Markets Sink Following Inflation Report
Inflation numbers are headed in the wrong direction. June’s consumer price index (CPI) came in at 9.1%,
surpassing the expected 8.8% and hitting a fresh 40-year high. The number pretty much locks in another
interest rate rise of 75 basis points (.75%) at the Federal Reserve’s next meeting, scheduled for the last
week of July. It also increases the chances the Fed could bump up rates by a full 1%.
Before the report, Fed futures were forecasting a 14% chance of a 75-basis-point increase at the July
meeting. Now the probability has risen to 50%. The producer price index (PPI) is scheduled for release
on July 14, which will only add fuel to the fire as input costs for producers have gone up and will likely
be above 10%.
That’s disappointing news for markets, where there was thinking a softer reading could lead the Fed to
pause rate raises by September. The S&P 500 initially tumbled following the report’s release but
recovered somewhat by midday. The Dow also slipped more than 100 points before bouncing back to
recover almost all the day’s losses.
You may be feeling a bit of whiplash from the back-and-forth, up-and-down-and-all-around nature of
the markets right now. Unfortunately, there doesn’t appear to be any relief in sight yet. The volatility
index (VIX) is currently in the high 20s, and it really needs to get to 35 to 40 before we see a bottom.
Until then, we will continue to see these bear market rallies that collapse when reality sets in.
Summer tends to be really quiet or really volatile. This summer is the latter. With this latest inflation
reading, it’s difficult to see a scenario where the Fed will slow rate increases. However, by the time we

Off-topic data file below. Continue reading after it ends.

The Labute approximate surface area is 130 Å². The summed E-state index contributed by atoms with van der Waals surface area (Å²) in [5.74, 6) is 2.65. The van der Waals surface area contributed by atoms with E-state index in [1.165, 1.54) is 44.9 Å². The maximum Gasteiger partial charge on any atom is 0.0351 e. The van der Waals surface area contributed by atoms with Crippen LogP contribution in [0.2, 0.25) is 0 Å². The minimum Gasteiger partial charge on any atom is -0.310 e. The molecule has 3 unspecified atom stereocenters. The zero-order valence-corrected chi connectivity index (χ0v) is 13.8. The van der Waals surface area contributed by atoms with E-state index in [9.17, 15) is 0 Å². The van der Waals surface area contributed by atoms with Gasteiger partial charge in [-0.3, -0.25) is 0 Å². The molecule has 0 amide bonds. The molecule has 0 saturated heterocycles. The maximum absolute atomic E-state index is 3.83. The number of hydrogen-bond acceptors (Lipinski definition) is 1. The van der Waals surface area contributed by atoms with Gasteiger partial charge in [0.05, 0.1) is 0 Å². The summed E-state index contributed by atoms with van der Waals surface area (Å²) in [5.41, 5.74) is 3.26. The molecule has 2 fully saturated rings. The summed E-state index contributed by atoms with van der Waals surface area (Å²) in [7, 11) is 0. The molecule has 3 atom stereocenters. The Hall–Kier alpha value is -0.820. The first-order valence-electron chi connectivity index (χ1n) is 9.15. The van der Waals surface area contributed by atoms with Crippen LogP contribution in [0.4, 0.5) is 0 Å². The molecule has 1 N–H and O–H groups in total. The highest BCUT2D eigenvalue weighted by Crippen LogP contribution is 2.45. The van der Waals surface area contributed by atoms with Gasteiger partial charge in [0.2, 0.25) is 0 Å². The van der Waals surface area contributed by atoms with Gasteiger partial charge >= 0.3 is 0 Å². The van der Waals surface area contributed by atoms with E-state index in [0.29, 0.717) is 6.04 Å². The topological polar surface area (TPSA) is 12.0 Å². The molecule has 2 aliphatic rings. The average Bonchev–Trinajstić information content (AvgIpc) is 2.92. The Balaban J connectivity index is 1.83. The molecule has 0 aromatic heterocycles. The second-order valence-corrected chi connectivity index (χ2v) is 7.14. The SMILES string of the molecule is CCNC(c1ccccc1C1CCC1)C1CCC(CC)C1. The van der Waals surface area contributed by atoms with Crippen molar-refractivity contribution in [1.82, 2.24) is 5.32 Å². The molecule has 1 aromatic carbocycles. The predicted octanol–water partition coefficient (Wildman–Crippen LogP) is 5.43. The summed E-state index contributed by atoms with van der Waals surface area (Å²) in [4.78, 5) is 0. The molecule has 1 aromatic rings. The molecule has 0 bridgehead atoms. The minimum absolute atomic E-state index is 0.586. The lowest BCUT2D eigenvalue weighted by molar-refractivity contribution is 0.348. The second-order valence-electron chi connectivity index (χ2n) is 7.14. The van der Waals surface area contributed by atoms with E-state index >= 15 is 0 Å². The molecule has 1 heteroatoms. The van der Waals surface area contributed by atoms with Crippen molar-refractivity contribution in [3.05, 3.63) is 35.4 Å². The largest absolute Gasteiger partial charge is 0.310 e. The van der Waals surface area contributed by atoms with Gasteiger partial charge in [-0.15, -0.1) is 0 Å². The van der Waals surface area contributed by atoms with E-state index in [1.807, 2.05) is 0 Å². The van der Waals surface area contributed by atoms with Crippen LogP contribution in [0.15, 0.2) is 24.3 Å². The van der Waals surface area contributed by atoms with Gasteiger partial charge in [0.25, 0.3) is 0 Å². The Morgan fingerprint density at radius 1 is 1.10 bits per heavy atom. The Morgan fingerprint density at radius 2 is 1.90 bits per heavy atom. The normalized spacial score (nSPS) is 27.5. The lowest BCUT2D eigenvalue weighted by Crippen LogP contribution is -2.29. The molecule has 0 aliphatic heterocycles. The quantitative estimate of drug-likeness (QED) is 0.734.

see a significant reduction in inflation, we could be in the middle of an inflation-driven recession.
Inflation isn’t the only potential driver for volatility right now. Earnings season starts this week, and the
market has yet to appreciate the advance guidance that earnings will be lower. Higher interest rates
are severely slowing the housing market. Consumers are tapped out. Increased costs — particularly
those in energy, housing and food — are killing demand for discretionary spending. Americans are
blowing through savings and borrowing more, so an increased amount of their spending is going
toward higher credit card balances.
As an investor, there’s not much you can do except wait out the storm. A 9.1% inflation rate means even
moving to cash doesn’t help. If you are stressed about the current situation, and you haven’t already
done so, you need to reevaluate your risk tolerance and rebalance if necessary.
Markets sink following inflation report
If you’re still comfortable with your plan, you should not be in peril if you are allocated properly. You’ve
come this far, so don’t throw in the towel. Market bottoms are notoriously tough to predict and will
come — and go — without warning. Avoid selling low and chasing the markets back up. Instead, stay
the course and rely on your financial advisor to provide guidance if it feels like you’re losing your way.
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